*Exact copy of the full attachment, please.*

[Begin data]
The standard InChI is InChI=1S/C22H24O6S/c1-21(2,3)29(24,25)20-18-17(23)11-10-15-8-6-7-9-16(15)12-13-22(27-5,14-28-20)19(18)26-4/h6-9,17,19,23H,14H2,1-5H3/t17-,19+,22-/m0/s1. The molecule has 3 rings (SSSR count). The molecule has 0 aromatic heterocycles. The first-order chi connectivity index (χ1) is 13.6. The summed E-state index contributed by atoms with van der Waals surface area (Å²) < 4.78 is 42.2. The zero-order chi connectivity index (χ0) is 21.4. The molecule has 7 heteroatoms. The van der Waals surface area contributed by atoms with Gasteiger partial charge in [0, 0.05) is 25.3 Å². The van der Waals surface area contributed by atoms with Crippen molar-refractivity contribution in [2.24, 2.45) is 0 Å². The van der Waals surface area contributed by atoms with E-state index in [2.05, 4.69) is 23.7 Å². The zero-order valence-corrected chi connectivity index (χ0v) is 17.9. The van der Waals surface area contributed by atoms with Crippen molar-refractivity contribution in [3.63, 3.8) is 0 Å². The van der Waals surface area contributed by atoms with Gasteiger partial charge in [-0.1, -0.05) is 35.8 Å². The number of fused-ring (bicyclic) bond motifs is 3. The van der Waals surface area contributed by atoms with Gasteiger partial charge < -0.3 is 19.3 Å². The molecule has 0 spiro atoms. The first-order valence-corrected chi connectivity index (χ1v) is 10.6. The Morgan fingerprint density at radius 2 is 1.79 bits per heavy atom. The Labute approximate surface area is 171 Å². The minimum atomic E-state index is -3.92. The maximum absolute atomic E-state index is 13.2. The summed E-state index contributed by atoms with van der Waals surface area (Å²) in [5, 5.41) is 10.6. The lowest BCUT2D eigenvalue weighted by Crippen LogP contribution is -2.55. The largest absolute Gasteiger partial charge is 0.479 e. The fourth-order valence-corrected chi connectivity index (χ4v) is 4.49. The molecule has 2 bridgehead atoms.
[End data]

The standard InChI is InChI=1S/C22H24O6S/c1-21(2,3)29(24,25)20-18-17(23)11-10-15-8-6-7-9-16(15)12-13-22(27-5,14-28-20)19(18)26-4/h6-9,17,19,23H,14H2,1-5H3/t17-,19+,22-/m0/s1. The molecule has 3 rings (SSSR count). The molecule has 0 aromatic heterocycles. The first-order chi connectivity index (χ1) is 13.6. The summed E-state index contributed by atoms with van der Waals surface area (Å²) < 4.78 is 42.2. The zero-order chi connectivity index (χ0) is 21.4. The molecule has 7 heteroatoms. The van der Waals surface area contributed by atoms with Gasteiger partial charge in [0, 0.05) is 25.3 Å². The van der Waals surface area contributed by atoms with Crippen molar-refractivity contribution in [2.24, 2.45) is 0 Å². The van der Waals surface area contributed by atoms with E-state index in [2.05, 4.69) is 23.7 Å². The zero-order valence-corrected chi connectivity index (χ0v) is 17.9. The van der Waals surface area contributed by atoms with Crippen molar-refractivity contribution in [3.63, 3.8) is 0 Å². The van der Waals surface area contributed by atoms with Gasteiger partial charge in [-0.1, -0.05) is 35.8 Å². The number of fused-ring (bicyclic) bond motifs is 3. The van der Waals surface area contributed by atoms with Gasteiger partial charge < -0.3 is 19.3 Å². The molecule has 0 spiro atoms. The first-order valence-corrected chi connectivity index (χ1v) is 10.6. The Morgan fingerprint density at radius 2 is 1.79 bits per heavy atom. The Labute approximate surface area is 171 Å². The minimum atomic E-state index is -3.92. The maximum absolute atomic E-state index is 13.2. The summed E-state index contributed by atoms with van der Waals surface area (Å²) in [5, 5.41) is 10.6. The lowest BCUT2D eigenvalue weighted by Crippen LogP contribution is -2.55. The largest absolute Gasteiger partial charge is 0.479 e. The fourth-order valence-corrected chi connectivity index (χ4v) is 4.49. The molecule has 2 bridgehead atoms.